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Science, religion want to see what is unseen

Most of the current controversies associated with science revolve around the vastly different reactions people both within the scientific community and outside it have, not to the strange features of the universe that we can observe for ourselves, but rather to those features we cannot observe.

In my own field of physics, theorists hotly debate the possible existence of an underlying mathematical beauty associated with a host of new dimensions that may or may not exist in nature.

School boards, legislatures and evangelists hotly debate the possible existence of an underlying purpose to nature that similarly may or may not exist.

It seems that humans are hard-wired to yearn for new realms well beyond the reach of our senses into which we can escape, if only with our minds. It is possible that we need to rely on such possibilities or the world of our experience would become intolerable.

Certainly, science has, in the past century, validated the notion that what we see is far from all there is. We cannot directly see electrons but we now know that material objects we can hold in our hand are actually, at an atomic level, largely empty space, and that it is the electric fields associated with the electrons that keep them from falling through our hands.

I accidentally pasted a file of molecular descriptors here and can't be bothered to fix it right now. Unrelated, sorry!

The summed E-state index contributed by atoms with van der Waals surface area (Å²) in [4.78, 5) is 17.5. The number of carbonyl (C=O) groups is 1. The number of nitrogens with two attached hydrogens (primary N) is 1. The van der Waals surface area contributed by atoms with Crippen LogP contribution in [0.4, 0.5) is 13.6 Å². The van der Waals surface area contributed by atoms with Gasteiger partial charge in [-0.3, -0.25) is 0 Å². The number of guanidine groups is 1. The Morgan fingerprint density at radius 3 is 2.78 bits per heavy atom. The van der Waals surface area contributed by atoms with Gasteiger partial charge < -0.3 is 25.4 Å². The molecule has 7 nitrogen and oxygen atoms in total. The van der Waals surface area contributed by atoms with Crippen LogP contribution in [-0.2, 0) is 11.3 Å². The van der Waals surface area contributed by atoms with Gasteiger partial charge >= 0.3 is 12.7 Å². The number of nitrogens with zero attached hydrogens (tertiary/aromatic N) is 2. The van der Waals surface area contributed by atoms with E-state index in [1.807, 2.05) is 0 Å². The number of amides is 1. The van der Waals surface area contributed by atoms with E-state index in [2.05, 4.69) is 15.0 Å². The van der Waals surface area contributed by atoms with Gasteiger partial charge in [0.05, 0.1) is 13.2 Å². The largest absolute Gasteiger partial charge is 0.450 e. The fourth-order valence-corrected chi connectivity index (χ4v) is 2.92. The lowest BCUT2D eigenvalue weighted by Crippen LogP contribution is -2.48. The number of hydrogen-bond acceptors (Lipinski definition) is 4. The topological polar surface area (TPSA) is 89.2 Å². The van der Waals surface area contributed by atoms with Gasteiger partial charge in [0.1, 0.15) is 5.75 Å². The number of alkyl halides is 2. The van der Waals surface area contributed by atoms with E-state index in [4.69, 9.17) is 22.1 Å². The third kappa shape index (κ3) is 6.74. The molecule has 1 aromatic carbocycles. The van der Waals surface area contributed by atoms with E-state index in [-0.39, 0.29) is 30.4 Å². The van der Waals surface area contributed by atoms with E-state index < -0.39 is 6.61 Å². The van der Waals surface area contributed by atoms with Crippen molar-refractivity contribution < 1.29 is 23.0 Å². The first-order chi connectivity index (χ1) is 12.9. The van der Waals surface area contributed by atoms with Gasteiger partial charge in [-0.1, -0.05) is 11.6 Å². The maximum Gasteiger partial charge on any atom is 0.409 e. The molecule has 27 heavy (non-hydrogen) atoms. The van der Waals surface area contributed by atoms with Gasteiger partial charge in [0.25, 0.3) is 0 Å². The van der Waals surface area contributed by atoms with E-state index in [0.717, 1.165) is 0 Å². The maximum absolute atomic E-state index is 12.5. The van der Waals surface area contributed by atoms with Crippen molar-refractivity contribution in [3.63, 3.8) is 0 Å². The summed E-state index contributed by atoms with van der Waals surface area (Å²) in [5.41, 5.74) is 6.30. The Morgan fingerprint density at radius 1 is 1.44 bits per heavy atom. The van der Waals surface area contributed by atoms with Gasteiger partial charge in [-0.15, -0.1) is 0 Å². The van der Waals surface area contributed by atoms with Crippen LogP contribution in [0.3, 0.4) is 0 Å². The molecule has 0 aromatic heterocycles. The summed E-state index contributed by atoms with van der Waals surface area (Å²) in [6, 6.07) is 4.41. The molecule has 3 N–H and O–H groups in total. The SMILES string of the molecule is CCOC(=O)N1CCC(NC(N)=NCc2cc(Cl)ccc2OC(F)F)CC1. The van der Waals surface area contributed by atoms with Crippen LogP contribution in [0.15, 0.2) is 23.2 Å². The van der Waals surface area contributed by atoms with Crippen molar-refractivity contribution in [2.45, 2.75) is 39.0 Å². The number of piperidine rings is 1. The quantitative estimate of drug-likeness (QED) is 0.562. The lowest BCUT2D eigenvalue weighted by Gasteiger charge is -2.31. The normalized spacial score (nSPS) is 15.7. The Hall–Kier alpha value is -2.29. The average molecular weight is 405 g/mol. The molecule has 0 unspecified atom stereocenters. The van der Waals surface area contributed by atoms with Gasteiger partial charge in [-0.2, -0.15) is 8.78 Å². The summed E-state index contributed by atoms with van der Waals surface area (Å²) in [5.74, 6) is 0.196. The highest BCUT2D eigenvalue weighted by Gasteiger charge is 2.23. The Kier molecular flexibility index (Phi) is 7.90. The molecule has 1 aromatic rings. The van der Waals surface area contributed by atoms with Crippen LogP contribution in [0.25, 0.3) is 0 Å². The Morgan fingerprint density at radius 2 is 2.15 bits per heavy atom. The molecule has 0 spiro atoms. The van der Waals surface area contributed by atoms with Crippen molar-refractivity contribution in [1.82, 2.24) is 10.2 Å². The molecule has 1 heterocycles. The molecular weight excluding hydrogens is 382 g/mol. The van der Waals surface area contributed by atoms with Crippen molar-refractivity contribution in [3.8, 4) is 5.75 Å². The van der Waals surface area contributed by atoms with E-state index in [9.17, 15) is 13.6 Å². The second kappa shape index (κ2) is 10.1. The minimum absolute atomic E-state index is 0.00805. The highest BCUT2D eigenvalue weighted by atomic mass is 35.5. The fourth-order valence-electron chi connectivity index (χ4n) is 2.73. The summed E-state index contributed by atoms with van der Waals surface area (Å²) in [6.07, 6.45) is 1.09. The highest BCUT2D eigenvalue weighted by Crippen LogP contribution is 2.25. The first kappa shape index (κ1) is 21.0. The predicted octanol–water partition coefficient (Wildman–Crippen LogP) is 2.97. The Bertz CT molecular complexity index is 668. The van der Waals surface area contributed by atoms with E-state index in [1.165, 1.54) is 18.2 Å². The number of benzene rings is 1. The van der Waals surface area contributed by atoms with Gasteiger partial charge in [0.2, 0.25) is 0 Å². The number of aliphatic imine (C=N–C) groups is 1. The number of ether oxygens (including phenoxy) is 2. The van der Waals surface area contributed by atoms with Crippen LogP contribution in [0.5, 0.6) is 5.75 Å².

And when we peer into the darkness of the night sky, within the size of the spot covered up by a dime held at arm's length, we now know that over 100,000 galaxies more or less like our own are hiding. And we know most contain more than 100 billion stars, many housing solar systems, and around some of them may exist intelligent life forms whose existence may, too, remain forever hidden from us.

One hundred years ago, Albert Einstein began to unveil the hidden nature of space and time, and after working for another full decade he discovered that space itself is dynamic. It can curve and bend in response to matter and energy, and ultimately even the calm peace of the night sky, suggesting an eternal universe, is itself an illusion. Distant galaxies are being carried away by an expanding space, just as a swimmer at rest in the water can nevertheless get carried away from shore by a current.

Thus, it is perhaps not too surprising that when one approaches the limits of our knowledge, theologians and scientists alike tend to appeal to new hidden universes for, respectively, either redemption or understanding.

The apparent complexity of our universe has compelled some evangelists, and some school boards, to argue that the natural laws we have unraveled over the past four centuries cannot be enough on their own to explain the diversity of the phenomena we observe around us, including the remarkable diversity of life on Earth.

For very different reasons, but still without a shred of empirical evidence, a generation of theoretical physicists has speculated that the four dimensions of our experience may themselves be just a grand illusion — the tip of a cosmic iceberg.